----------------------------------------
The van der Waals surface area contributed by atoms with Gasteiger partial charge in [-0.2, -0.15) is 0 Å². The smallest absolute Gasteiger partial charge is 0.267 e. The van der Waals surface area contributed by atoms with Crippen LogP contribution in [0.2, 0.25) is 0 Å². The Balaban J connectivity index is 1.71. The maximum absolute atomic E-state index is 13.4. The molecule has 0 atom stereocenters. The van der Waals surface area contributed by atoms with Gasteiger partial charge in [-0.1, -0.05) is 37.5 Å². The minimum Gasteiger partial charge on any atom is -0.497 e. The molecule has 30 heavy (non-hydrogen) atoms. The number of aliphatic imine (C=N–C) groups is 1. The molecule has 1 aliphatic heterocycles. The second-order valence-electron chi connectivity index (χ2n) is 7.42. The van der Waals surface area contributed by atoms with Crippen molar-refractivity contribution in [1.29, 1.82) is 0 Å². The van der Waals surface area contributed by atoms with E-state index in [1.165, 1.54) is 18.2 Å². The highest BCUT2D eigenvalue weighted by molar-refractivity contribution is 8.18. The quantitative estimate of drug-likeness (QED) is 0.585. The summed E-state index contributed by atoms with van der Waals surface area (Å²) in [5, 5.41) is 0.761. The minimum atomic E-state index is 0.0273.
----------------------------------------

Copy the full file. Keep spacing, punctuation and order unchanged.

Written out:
The van der Waals surface area contributed by atoms with Gasteiger partial charge in [-0.2, -0.15) is 0 Å². The smallest absolute Gasteiger partial charge is 0.267 e. The van der Waals surface area contributed by atoms with Crippen LogP contribution in [0.2, 0.25) is 0 Å². The Balaban J connectivity index is 1.71. The maximum absolute atomic E-state index is 13.4. The molecule has 0 atom stereocenters. The van der Waals surface area contributed by atoms with Gasteiger partial charge in [-0.1, -0.05) is 37.5 Å². The minimum Gasteiger partial charge on any atom is -0.497 e. The molecule has 30 heavy (non-hydrogen) atoms. The number of aliphatic imine (C=N–C) groups is 1. The molecule has 1 aliphatic heterocycles. The second-order valence-electron chi connectivity index (χ2n) is 7.42. The van der Waals surface area contributed by atoms with Crippen molar-refractivity contribution in [1.29, 1.82) is 0 Å². The van der Waals surface area contributed by atoms with E-state index in [1.165, 1.54) is 18.2 Å². The highest BCUT2D eigenvalue weighted by molar-refractivity contribution is 8.18. The quantitative estimate of drug-likeness (QED) is 0.585. The summed E-state index contributed by atoms with van der Waals surface area (Å²) in [5, 5.41) is 0.761. The minimum atomic E-state index is 0.0273.